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Super-powered newsletter content with Pocket and Netlify Lambda

An example Netlify Lambda to fetch all “newsletter” posts from Pocket.

Pocket is an application and web service for managing a reading list of articles from the Internet. It’s quite widely used and tightly integrated into the Firefox browser. I find that I use it extensively to save articles (usually about development).

For the Enterprise Node.js and JavaScript newsletter I have a “From the Web” section, which is populated from links from the web. Since most links that end up there are at one point or another stored on Pocket, I built a lambda that fetches posts tagged with “newsletter” from Pocket. I then consume that lambda from a Hugo newsletter file generator.

See the lambda code at src/lambda/newsletter.js in the repository github.com/HugoDF/pocket-newsletter-lambda.

Run it at https://pocket-newsletter-lambda.netlify.com/, or even deploy your own on Netlify.

The application is styled using TailwindCSS, you can see a starter project for that at github.com/HugoDF/netlify-lambda-tailwind-static-starter.

Pocket Fetching logic

The bulk of the Pocket-specific logic is the fetchBookmarks function, it does the following:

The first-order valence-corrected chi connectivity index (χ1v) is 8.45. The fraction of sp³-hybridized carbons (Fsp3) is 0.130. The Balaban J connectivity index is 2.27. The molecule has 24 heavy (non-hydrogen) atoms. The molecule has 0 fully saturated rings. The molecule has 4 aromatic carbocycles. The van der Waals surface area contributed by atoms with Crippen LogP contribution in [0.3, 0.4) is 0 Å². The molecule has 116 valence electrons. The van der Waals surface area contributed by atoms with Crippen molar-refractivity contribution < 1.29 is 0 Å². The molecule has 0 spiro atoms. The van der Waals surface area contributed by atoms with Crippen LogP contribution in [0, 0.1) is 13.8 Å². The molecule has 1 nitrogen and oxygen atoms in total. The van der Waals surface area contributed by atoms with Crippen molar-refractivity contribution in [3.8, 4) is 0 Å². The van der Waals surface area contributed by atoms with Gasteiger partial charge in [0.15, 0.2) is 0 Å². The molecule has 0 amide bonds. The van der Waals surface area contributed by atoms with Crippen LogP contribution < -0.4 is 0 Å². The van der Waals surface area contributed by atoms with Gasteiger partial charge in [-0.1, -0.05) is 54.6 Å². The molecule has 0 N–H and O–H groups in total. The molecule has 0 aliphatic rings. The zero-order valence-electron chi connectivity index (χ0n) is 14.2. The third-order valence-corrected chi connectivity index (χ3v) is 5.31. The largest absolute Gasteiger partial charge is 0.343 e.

• fetch from Pocket API using consumer key and access token
    • passes state: 'all' in order to get both archived and unarchived posts
    • uses tag: 'newsletter' to fetch only posts tagged with newsletter
    • detailType: 'complete' means the API returns more complete data
  • convert the response to a flat list of { title, url, excerpts, authors } (all of those fields are strings)
  • return the list

See the code (full source at github.com/HugoDF/pocket-newsletter-lambda).

async function fetchBookmarks(consumerKey, accessToken) {
  const res = await axios.post('https://getpocket.com/v3/get', {
    consumer_key: consumerKey,
    access_token: accessToken,
    tag: 'newsletter',
    state: 'all',
    detailType: 'complete'
  });
  const {list} = res.data;
  // List is a key-value timestamp->entry map
  const entries = Object.values(list);
  return entries.map(
    ({
      given_title,
      given_url,
      resolved_url,
      resolved_title,
      excerpt,
      authors,
      rest
    }) => ({
      ...rest,
      title: given_title || resolved_title,
      url: given_url || resolved_url,
      excerpt,
      authors: authors
        ? Object.values(authors)
            .map(({name}) => name)
            .filter(Boolean)
            .join(',')
        : ''
    })
  );
}

Netlify Lambda request validation and body-parsing

HTTP verb and payload presence validation

The lambda only supports POST with a body, hence:

if (event.httpMethod !== 'POST') {
  return {
    statusCode: 404,
    body: 'Not Found'
  };
}

if (!event.body) {
  return {
    statusCode: 400,
    body: 'Bad Request'
  };
}

Parsing POST request bodies from form submissions and AJAX/JSON requests

We support both URL-encoded form POST requests (done eg. when JS is disabled on the demo page) and JSON requests.

The body arrives either base64 encoded (if using a URL-encoded form body request) or not. This is denoted by the isBase64Encoded flag on the event.

Parsing a base64-encoded string in Node is done using Buffer.from(event.body, 'base64').toString('utf-8).

To convert the body from URL-encoded form into an object, the following function is used, which works for POSTs with simple fields.